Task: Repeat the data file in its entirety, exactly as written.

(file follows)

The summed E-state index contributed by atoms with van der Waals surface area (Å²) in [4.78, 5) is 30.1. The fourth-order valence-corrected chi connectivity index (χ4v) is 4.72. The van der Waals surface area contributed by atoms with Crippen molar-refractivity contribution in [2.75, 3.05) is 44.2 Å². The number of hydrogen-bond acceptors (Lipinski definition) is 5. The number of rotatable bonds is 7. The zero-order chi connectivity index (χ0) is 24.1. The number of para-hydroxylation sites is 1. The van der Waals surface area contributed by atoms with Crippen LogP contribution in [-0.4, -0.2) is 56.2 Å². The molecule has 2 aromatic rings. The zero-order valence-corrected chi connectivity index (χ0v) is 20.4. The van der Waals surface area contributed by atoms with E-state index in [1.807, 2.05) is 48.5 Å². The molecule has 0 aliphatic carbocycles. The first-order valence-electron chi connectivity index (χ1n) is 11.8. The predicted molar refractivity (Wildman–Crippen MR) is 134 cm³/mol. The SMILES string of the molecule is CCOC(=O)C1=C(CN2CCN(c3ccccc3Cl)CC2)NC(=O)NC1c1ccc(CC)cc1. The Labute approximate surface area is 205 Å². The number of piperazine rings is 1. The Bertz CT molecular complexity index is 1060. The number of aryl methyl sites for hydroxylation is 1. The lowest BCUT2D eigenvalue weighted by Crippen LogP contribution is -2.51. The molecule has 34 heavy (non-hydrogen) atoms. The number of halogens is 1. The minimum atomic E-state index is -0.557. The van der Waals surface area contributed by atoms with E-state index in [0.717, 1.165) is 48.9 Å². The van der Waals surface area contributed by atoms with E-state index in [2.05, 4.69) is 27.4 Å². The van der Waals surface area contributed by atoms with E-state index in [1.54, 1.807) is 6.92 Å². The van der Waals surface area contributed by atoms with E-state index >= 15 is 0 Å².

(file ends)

The summed E-state index contributed by atoms with van der Waals surface area (Å²) in [4.78, 5) is 30.1. The fourth-order valence-corrected chi connectivity index (χ4v) is 4.72. The van der Waals surface area contributed by atoms with Crippen molar-refractivity contribution in [2.75, 3.05) is 44.2 Å². The number of hydrogen-bond acceptors (Lipinski definition) is 5. The number of rotatable bonds is 7. The zero-order chi connectivity index (χ0) is 24.1. The number of para-hydroxylation sites is 1. The van der Waals surface area contributed by atoms with Crippen LogP contribution in [-0.4, -0.2) is 56.2 Å². The molecule has 2 aromatic rings. The zero-order valence-corrected chi connectivity index (χ0v) is 20.4. The van der Waals surface area contributed by atoms with E-state index in [1.807, 2.05) is 48.5 Å². The molecule has 0 aliphatic carbocycles. The first-order valence-electron chi connectivity index (χ1n) is 11.8. The predicted molar refractivity (Wildman–Crippen MR) is 134 cm³/mol. The SMILES string of the molecule is CCOC(=O)C1=C(CN2CCN(c3ccccc3Cl)CC2)NC(=O)NC1c1ccc(CC)cc1. The Labute approximate surface area is 205 Å². The number of piperazine rings is 1. The Bertz CT molecular complexity index is 1060. The number of aryl methyl sites for hydroxylation is 1. The lowest BCUT2D eigenvalue weighted by Crippen LogP contribution is -2.51. The molecule has 34 heavy (non-hydrogen) atoms. The number of halogens is 1. The minimum atomic E-state index is -0.557. The van der Waals surface area contributed by atoms with E-state index in [0.717, 1.165) is 48.9 Å². The van der Waals surface area contributed by atoms with E-state index in [2.05, 4.69) is 27.4 Å². The van der Waals surface area contributed by atoms with E-state index in [1.54, 1.807) is 6.92 Å². The van der Waals surface area contributed by atoms with E-state index >= 15 is 0 Å².